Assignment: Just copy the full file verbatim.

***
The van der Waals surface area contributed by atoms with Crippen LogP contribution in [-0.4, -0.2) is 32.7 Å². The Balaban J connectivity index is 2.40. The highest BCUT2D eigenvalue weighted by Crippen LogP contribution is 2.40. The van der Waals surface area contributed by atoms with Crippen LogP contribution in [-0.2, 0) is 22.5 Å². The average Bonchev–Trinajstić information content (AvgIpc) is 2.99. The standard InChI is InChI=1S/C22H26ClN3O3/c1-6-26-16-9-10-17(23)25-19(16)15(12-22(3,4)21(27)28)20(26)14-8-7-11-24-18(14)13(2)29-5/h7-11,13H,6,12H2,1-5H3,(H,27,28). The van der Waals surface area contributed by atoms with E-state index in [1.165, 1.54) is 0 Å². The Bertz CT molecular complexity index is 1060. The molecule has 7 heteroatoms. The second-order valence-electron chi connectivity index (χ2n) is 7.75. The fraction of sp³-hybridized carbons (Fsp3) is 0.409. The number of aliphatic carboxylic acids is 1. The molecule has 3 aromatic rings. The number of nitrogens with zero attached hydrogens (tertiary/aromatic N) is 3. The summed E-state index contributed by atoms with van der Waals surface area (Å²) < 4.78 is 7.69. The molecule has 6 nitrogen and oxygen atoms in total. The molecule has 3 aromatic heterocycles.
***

The van der Waals surface area contributed by atoms with Crippen LogP contribution in [-0.4, -0.2) is 32.7 Å². The Balaban J connectivity index is 2.40. The highest BCUT2D eigenvalue weighted by Crippen LogP contribution is 2.40. The van der Waals surface area contributed by atoms with Crippen LogP contribution in [-0.2, 0) is 22.5 Å². The average Bonchev–Trinajstić information content (AvgIpc) is 2.99. The standard InChI is InChI=1S/C22H26ClN3O3/c1-6-26-16-9-10-17(23)25-19(16)15(12-22(3,4)21(27)28)20(26)14-8-7-11-24-18(14)13(2)29-5/h7-11,13H,6,12H2,1-5H3,(H,27,28). The van der Waals surface area contributed by atoms with E-state index in [1.165, 1.54) is 0 Å². The Bertz CT molecular complexity index is 1060. The molecule has 7 heteroatoms. The second-order valence-electron chi connectivity index (χ2n) is 7.75. The fraction of sp³-hybridized carbons (Fsp3) is 0.409. The number of aliphatic carboxylic acids is 1. The molecule has 3 aromatic rings. The number of nitrogens with zero attached hydrogens (tertiary/aromatic N) is 3. The summed E-state index contributed by atoms with van der Waals surface area (Å²) < 4.78 is 7.69. The molecule has 6 nitrogen and oxygen atoms in total. The molecule has 3 aromatic heterocycles.